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FARAFARA Cure FA

 

Scientific News

FARA funds research progress

In this section, you will find the most recent FA research publications, many of which are funded by FARA, as well as information on upcoming conferences and symposiums. You can search for articles by date using the archive box in the right hand column. To locate FARA Funded or Supported Research, click the hyperlink in the right hand column. You may also search for specific content using key words or phrases in the search button at the top right of your screen. Please be sure to visit other key research sections of our website for information on FARA’s Grant Program and the Treatment Pipeline.

 


 

Adding a temporal dimension to the study of Friedreich's ataxia: the effect of frataxin overexpression in a human cell model

The neurodegenerative disease Friedreich's ataxia is caused by lower than normal levels of frataxin, an important protein involved in iron sulphur cluster biogenesis. An important step in designing strategies to treat this disease is to understand whether increasing the frataxin levels by gene therapy would be tout-court beneficial or detrimental since previous studies, mostly based on animal models, have reported conflicting results. Here, we have exploited an inducible model, which we developed using the CRISPR/Cas9 methodology, to study the effects of frataxin overexpression in human cells and follow how the system recovers after overexpression. Using novel tools which range from high throughput microscopy to in cell infrared, we prove that overexpression of the frataxin gene affects the cellular metabolism. It also lead to a significant increase of oxidative stress and labile iron pool levels. These cellular alterations are similar to those observed when the gene is partially silenced, as it occurs in Friedreich's ataxia's patients. Our data suggest that the levels of frataxin must be tightly regulated and fine-tuned, any imbalance leading to oxidative stress and toxicity.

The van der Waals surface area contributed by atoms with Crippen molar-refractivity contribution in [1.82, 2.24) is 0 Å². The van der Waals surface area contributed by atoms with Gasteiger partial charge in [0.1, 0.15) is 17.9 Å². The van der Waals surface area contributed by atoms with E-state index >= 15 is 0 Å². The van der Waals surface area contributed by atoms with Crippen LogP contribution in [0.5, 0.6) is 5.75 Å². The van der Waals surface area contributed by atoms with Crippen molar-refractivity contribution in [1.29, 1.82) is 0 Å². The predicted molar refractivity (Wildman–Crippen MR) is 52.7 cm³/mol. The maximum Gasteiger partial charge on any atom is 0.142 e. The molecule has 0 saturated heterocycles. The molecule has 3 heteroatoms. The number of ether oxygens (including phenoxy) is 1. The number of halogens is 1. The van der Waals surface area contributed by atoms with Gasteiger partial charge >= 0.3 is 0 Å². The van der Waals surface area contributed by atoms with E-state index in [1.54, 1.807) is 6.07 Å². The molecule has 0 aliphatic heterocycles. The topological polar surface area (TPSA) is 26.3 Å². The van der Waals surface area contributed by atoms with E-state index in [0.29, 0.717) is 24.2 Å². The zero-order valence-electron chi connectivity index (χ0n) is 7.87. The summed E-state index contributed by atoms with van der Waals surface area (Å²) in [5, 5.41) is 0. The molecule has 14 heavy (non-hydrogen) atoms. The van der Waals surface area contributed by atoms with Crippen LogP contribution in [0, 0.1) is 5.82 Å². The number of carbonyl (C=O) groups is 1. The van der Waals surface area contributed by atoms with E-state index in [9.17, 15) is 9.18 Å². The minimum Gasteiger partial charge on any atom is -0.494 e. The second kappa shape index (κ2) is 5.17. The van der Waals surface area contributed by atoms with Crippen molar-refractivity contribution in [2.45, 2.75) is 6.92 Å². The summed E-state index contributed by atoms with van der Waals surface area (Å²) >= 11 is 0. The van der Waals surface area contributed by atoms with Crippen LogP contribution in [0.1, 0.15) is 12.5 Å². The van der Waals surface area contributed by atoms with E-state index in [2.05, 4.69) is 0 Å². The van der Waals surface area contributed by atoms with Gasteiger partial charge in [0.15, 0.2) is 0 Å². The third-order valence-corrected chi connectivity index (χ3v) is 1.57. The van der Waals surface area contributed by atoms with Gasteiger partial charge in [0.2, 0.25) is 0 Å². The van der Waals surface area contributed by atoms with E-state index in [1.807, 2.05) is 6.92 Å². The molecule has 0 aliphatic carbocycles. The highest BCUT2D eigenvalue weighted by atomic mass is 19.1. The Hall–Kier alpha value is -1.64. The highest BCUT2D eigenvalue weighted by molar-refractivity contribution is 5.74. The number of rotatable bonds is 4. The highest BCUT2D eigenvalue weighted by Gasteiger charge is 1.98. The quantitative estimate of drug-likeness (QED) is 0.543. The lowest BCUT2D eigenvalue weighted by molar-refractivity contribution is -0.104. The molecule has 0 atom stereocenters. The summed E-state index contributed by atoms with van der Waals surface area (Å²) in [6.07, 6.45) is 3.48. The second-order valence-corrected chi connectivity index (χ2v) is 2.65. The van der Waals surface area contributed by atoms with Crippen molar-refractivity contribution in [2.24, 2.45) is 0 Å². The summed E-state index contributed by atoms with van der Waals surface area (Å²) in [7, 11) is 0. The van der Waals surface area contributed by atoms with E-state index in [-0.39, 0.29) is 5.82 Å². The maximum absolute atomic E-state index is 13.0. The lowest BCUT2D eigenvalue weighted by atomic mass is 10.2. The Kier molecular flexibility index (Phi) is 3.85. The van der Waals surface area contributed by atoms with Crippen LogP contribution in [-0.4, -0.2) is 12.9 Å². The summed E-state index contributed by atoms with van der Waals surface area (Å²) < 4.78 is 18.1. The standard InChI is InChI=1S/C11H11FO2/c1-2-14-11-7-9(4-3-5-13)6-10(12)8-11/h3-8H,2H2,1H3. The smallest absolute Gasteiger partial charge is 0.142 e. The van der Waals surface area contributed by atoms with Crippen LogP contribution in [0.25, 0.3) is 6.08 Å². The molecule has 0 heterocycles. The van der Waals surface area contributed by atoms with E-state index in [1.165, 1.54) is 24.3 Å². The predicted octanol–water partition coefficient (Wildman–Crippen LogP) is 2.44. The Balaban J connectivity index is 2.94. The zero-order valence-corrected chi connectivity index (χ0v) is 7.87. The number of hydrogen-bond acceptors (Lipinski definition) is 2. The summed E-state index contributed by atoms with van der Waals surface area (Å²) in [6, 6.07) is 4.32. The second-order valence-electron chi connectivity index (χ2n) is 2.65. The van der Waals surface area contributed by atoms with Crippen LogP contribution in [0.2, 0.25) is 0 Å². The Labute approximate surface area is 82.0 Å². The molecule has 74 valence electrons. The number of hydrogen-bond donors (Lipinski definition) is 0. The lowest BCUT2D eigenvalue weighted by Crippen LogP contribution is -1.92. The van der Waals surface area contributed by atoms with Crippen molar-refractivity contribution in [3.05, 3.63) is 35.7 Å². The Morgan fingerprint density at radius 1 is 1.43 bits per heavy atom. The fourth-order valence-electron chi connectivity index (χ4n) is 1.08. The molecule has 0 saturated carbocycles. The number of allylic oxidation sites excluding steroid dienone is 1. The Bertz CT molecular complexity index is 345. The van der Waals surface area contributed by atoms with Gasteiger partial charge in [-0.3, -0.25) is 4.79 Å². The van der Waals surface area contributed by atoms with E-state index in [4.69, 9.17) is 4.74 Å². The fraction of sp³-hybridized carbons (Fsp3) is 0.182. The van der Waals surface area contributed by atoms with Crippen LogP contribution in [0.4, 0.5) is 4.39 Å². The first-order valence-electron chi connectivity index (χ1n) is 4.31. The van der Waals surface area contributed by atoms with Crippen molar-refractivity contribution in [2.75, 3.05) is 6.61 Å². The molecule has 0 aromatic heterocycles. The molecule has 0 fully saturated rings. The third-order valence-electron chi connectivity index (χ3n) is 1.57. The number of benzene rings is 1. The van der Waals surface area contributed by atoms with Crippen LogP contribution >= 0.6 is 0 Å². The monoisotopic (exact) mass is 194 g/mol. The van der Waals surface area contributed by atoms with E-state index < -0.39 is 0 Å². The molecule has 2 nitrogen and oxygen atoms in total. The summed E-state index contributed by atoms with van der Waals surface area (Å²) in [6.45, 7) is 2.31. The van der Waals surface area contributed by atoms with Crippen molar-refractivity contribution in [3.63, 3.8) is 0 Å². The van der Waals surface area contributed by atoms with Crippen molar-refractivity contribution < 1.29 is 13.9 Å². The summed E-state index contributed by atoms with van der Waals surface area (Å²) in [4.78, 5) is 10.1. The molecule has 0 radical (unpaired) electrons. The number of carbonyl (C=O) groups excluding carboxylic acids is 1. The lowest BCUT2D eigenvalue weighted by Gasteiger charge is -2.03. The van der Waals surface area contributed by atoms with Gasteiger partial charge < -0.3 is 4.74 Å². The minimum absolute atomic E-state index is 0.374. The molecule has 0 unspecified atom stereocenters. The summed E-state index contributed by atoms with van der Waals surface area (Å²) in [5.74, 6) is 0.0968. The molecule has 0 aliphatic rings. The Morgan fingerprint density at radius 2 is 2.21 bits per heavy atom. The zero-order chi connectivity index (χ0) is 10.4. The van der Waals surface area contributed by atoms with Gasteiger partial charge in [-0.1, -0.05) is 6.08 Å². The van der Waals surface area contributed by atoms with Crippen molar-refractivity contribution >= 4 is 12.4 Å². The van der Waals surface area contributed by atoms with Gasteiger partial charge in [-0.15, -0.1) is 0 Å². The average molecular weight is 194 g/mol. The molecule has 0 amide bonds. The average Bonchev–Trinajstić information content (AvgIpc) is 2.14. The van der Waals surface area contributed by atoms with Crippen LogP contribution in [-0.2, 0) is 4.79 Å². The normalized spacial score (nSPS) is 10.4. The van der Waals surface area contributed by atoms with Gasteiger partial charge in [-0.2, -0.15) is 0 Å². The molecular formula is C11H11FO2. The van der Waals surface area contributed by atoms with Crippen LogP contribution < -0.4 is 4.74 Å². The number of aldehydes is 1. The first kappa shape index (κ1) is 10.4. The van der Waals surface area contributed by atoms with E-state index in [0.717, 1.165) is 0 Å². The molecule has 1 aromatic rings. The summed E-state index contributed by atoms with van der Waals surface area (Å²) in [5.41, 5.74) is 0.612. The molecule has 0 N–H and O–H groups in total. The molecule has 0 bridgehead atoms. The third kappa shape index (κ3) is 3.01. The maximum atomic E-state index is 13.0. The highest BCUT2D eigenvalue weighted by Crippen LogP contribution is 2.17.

Read the entire article HERE

The importance of central auditory evaluation in Friedreich's ataxia

Objective To assess central auditory function in Friedreich's ataxia. Methods A cross-sectional, retrospective study was carried out. Thirty patients underwent the anamnesis, otorhinolaryngology examination, pure tone audiometry, acoustic immittance measures and brainstem auditory evoked potential (BAEP) assessments. Results The observed alterations were: 43.3% in the pure tone audiometry, bilateral in 36.7%; 56.6% in the BAEP test, bilateral in 50%; and 46.6% in the acoustic immittance test. There was a significant difference (p < 0.05) in the comparison between the tests performed. Conclusion In the audiological screening, there was a prevalence of the descending audiometric configuration at the frequency of 4kHz, and absence of the acoustic reflex at the same frequency. In the BAEP test, there was a prevalence of an increase of the latencies in waves I, III and V, and in the intervals of interpeaks I-III, I-V and III-V. In 13.3% of the patients, wave V was absent, and all waves were absent in 3.3% of patients.

Read the entire article HERE

Peripheral blood gene expression reveals an inflammatory transcriptomic signature in Friedreich's ataxia patients